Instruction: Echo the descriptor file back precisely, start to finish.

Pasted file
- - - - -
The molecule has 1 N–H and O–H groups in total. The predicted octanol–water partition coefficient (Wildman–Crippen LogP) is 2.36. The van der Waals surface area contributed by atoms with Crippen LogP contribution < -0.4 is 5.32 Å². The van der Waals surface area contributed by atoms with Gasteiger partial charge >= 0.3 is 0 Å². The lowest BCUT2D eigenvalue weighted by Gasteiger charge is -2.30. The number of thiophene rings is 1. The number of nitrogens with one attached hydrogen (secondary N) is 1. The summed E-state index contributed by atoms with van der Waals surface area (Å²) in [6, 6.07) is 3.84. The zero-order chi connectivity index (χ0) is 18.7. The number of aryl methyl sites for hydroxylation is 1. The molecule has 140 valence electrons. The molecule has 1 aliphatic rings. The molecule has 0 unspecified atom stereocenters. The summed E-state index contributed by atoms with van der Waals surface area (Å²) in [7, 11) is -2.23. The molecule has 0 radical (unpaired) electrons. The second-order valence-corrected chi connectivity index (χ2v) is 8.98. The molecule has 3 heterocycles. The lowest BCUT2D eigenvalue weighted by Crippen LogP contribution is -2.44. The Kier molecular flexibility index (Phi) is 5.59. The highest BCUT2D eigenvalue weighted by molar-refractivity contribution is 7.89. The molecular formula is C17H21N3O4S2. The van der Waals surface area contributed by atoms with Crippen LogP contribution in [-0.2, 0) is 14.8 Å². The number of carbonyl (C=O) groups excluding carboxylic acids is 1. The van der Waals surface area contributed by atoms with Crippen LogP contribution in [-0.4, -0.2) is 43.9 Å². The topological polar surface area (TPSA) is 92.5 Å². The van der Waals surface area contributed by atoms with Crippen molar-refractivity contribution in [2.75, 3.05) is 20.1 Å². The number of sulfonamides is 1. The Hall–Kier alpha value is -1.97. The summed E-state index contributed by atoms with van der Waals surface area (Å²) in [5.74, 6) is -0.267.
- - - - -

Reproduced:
The molecule has 1 N–H and O–H groups in total. The predicted octanol–water partition coefficient (Wildman–Crippen LogP) is 2.36. The van der Waals surface area contributed by atoms with Crippen LogP contribution < -0.4 is 5.32 Å². The van der Waals surface area contributed by atoms with Gasteiger partial charge >= 0.3 is 0 Å². The lowest BCUT2D eigenvalue weighted by Gasteiger charge is -2.30. The number of thiophene rings is 1. The number of nitrogens with one attached hydrogen (secondary N) is 1. The summed E-state index contributed by atoms with van der Waals surface area (Å²) in [6, 6.07) is 3.84. The zero-order chi connectivity index (χ0) is 18.7. The number of aryl methyl sites for hydroxylation is 1. The molecule has 140 valence electrons. The molecule has 1 aliphatic rings. The molecule has 0 unspecified atom stereocenters. The summed E-state index contributed by atoms with van der Waals surface area (Å²) in [7, 11) is -2.23. The molecule has 0 radical (unpaired) electrons. The second-order valence-corrected chi connectivity index (χ2v) is 8.98. The molecule has 3 heterocycles. The lowest BCUT2D eigenvalue weighted by Crippen LogP contribution is -2.44. The Kier molecular flexibility index (Phi) is 5.59. The highest BCUT2D eigenvalue weighted by molar-refractivity contribution is 7.89. The molecular formula is C17H21N3O4S2. The van der Waals surface area contributed by atoms with Crippen LogP contribution in [-0.2, 0) is 14.8 Å². The number of carbonyl (C=O) groups excluding carboxylic acids is 1. The van der Waals surface area contributed by atoms with Crippen LogP contribution in [-0.4, -0.2) is 43.9 Å². The topological polar surface area (TPSA) is 92.5 Å². The van der Waals surface area contributed by atoms with Crippen molar-refractivity contribution in [2.75, 3.05) is 20.1 Å². The number of sulfonamides is 1. The Hall–Kier alpha value is -1.97. The summed E-state index contributed by atoms with van der Waals surface area (Å²) in [5.74, 6) is -0.267.